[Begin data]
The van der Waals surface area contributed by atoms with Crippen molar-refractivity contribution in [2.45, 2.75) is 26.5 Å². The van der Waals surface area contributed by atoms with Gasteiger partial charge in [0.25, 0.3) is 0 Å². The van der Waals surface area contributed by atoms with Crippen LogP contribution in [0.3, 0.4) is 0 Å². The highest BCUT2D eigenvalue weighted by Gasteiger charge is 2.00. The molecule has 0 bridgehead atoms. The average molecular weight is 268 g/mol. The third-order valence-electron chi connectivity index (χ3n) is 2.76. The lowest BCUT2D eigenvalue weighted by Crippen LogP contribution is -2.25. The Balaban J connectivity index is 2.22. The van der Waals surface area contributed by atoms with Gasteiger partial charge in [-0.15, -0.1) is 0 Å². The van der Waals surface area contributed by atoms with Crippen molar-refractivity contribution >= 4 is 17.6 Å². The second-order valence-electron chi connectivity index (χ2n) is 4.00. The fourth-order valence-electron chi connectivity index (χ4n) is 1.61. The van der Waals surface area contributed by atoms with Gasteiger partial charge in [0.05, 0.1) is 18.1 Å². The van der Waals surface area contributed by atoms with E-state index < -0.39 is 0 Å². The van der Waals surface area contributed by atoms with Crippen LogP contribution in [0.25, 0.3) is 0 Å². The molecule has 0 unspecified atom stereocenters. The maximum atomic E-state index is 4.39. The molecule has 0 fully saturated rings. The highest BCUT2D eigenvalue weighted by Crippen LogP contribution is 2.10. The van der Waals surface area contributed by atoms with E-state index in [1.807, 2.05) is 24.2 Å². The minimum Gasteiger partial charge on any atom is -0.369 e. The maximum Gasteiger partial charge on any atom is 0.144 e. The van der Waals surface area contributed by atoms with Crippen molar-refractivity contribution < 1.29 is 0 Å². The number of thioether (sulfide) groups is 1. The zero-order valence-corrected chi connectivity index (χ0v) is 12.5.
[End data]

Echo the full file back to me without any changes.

The van der Waals surface area contributed by atoms with Crippen molar-refractivity contribution in [2.45, 2.75) is 26.5 Å². The van der Waals surface area contributed by atoms with Gasteiger partial charge in [0.25, 0.3) is 0 Å². The van der Waals surface area contributed by atoms with Crippen LogP contribution in [0.3, 0.4) is 0 Å². The highest BCUT2D eigenvalue weighted by Gasteiger charge is 2.00. The molecule has 0 bridgehead atoms. The average molecular weight is 268 g/mol. The third-order valence-electron chi connectivity index (χ3n) is 2.76. The lowest BCUT2D eigenvalue weighted by Crippen LogP contribution is -2.25. The Balaban J connectivity index is 2.22. The van der Waals surface area contributed by atoms with Gasteiger partial charge in [-0.15, -0.1) is 0 Å². The van der Waals surface area contributed by atoms with Crippen molar-refractivity contribution >= 4 is 17.6 Å². The second-order valence-electron chi connectivity index (χ2n) is 4.00. The fourth-order valence-electron chi connectivity index (χ4n) is 1.61. The van der Waals surface area contributed by atoms with Gasteiger partial charge in [0.05, 0.1) is 18.1 Å². The van der Waals surface area contributed by atoms with E-state index < -0.39 is 0 Å². The van der Waals surface area contributed by atoms with Crippen LogP contribution in [0.25, 0.3) is 0 Å². The molecule has 0 unspecified atom stereocenters. The maximum atomic E-state index is 4.39. The molecule has 0 fully saturated rings. The highest BCUT2D eigenvalue weighted by Crippen LogP contribution is 2.10. The van der Waals surface area contributed by atoms with E-state index in [1.807, 2.05) is 24.2 Å². The minimum Gasteiger partial charge on any atom is -0.369 e. The maximum Gasteiger partial charge on any atom is 0.144 e. The van der Waals surface area contributed by atoms with Crippen molar-refractivity contribution < 1.29 is 0 Å². The number of thioether (sulfide) groups is 1. The zero-order valence-corrected chi connectivity index (χ0v) is 12.5.